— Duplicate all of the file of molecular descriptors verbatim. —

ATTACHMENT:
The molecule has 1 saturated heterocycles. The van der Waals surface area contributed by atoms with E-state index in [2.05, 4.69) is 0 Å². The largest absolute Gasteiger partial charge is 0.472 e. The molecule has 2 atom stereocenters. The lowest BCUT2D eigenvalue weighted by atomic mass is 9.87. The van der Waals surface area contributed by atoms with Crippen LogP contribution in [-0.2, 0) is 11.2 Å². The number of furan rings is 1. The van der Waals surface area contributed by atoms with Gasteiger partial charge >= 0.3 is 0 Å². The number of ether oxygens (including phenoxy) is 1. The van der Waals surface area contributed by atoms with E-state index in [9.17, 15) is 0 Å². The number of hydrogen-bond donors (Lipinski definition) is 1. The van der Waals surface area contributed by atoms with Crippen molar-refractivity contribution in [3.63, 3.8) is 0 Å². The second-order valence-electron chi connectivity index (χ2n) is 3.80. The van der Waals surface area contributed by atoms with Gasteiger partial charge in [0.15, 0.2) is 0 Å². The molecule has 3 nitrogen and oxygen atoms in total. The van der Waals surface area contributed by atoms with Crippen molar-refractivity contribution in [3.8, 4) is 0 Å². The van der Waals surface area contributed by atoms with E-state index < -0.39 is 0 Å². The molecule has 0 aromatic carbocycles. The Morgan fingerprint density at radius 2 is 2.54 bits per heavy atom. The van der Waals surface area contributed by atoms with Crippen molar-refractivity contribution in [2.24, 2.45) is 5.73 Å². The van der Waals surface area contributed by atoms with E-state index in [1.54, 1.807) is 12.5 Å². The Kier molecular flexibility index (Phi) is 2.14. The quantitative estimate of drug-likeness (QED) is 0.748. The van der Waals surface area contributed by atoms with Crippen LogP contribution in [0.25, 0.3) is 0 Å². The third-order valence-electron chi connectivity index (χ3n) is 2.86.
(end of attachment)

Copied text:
The molecule has 1 saturated heterocycles. The van der Waals surface area contributed by atoms with E-state index in [2.05, 4.69) is 0 Å². The largest absolute Gasteiger partial charge is 0.472 e. The molecule has 2 atom stereocenters. The lowest BCUT2D eigenvalue weighted by atomic mass is 9.87. The van der Waals surface area contributed by atoms with Crippen LogP contribution in [-0.2, 0) is 11.2 Å². The number of furan rings is 1. The van der Waals surface area contributed by atoms with Gasteiger partial charge >= 0.3 is 0 Å². The number of ether oxygens (including phenoxy) is 1. The van der Waals surface area contributed by atoms with E-state index in [9.17, 15) is 0 Å². The number of hydrogen-bond donors (Lipinski definition) is 1. The van der Waals surface area contributed by atoms with Crippen molar-refractivity contribution in [3.63, 3.8) is 0 Å². The second-order valence-electron chi connectivity index (χ2n) is 3.80. The van der Waals surface area contributed by atoms with Gasteiger partial charge in [0.15, 0.2) is 0 Å². The molecule has 3 nitrogen and oxygen atoms in total. The van der Waals surface area contributed by atoms with Crippen molar-refractivity contribution in [3.8, 4) is 0 Å². The van der Waals surface area contributed by atoms with E-state index < -0.39 is 0 Å². The molecule has 0 aromatic carbocycles. The Morgan fingerprint density at radius 2 is 2.54 bits per heavy atom. The van der Waals surface area contributed by atoms with Crippen molar-refractivity contribution in [2.24, 2.45) is 5.73 Å². The van der Waals surface area contributed by atoms with E-state index in [1.54, 1.807) is 12.5 Å². The Kier molecular flexibility index (Phi) is 2.14. The quantitative estimate of drug-likeness (QED) is 0.748. The van der Waals surface area contributed by atoms with Crippen LogP contribution in [0.25, 0.3) is 0 Å². The third-order valence-electron chi connectivity index (χ3n) is 2.86.